A worsening skills shortage could blight hopes that Britain can overcome years of dire productivity performance, potentially denting its economic expansion in future, a report from Hays and consultancy firm Oxford Economics suggested recently.
Productivity outputs have been a big problem for advanced nations ever since the financial crisis and the UK productivity puzzle is something that the government and the Bank of England have been trying to work out along with leading economists. The Telegraph has recently asked, Why the Productivity Puzzle Matters and you can read the full article here.
Skill shortages in Britain worsened for a fourth consecutive year, and now rank among the most severe in Europe, according to the annual Global Skills Index.
The skills shortages have pushed up wage pressures as employers were forced into a "war for talent" in certain industries like engineering and technology.
While the unemployment rate has fallen to levels last seen before the financial crisis and wage growth has started to recover after years of stagnation, Hays warned the skills gap will create problems unless the government takes action soon.
"UK growth prospects are better than they have been in a long time but employers are facing ever-greater challenges around finding the talent they need," said Alistair Cox, chief executive of Hays, which operates in 33 countries. This can only mean that the productivity challenges we face as a nation will become even more severe."
Cox added that better training, attracting highly-skilled workers from overseas and better investment in technology are all part of the solution.
The government unveiled a plan to boost productivity in July, “Fixing the foundations: creating a more prosperous nation”, you can download it here. In it, it sets out a 15 point plan on how to boost UK productivity and one of the points is to train up 3 million apprentices by 2020 to fill the skills gap in areas like engineering.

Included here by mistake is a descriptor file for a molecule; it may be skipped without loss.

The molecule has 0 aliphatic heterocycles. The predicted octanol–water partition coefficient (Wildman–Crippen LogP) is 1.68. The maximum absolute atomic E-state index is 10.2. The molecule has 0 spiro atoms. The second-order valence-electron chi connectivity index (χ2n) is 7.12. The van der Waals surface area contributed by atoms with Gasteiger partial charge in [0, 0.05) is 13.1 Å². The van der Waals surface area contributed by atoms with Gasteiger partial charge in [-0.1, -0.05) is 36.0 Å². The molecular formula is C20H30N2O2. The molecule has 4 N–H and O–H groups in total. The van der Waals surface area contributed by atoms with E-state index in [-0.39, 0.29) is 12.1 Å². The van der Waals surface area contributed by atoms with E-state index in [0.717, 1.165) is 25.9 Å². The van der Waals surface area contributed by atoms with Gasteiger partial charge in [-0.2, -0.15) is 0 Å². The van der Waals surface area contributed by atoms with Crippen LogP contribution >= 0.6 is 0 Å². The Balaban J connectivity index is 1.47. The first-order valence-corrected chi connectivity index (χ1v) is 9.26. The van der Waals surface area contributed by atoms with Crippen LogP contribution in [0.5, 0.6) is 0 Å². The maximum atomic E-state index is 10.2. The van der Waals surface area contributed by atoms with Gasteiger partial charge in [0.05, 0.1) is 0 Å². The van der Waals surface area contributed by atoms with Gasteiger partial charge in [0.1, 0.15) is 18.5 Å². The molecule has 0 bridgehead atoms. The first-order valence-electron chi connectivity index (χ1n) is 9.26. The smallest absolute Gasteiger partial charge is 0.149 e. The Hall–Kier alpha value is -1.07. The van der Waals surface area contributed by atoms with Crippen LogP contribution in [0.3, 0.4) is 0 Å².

But many business figures are critical of the government's immigration policy, which they say deters highly-skilled workers from outside the European Union, exacerbating the shortage of skills.
"Let's have some sensibly thought-through migration policies so that we are not closed to business for the very best people," Cox told Reuters.
"Our competition around the world -- Singapore, Australia, Canada -- are saying 'great, if you don't want these people, we welcome them'. And they've designed their visa systems accordingly."
A survey from the Recruitment and Employment Confederation earlier this month showed that job placements had been held up by a lack of skilled candidates.
The Hays survey showed other countries also struggle with a severe mismatch of talent, including Ireland and the United States.
Official figures on British productivity for the second quarter were released today by the Office of National Statistics. They have showed that output per hour grew by 0.9% from the first to the second quarter of 2015 which is the fastest rate in four years. You can read the full report here.
The Bank of England is keeping a close eye on wage growth as it mulls the first rate hike in over seven years. The ongoing productivity puzzle could cast doubt over the central bank's ability to gauge the speed with which pay will rise.
Where are the skills shortages?
According to the Employer Skills Survey (ESS) which interviews more than 90,000 employers and reports every two years, with the latest data referring to 2013; indicates that manufacturing employers were most likely to encounter skills shortages when recruiting (accounting for 30% of hard-to-fill manufacturing vacancies) and that job roles in the skilled trades (plumbers, electricians, technicians et cetera) were particularly likely to be affected.
There were also skills shortages in recruiting professionals and associate professionals and for staff in caring occupations. Recent vacancies data from the ONS indicates the health and social work sector currently accounts for a large number of vacancies, a number that has grown by almost 20% over the past year.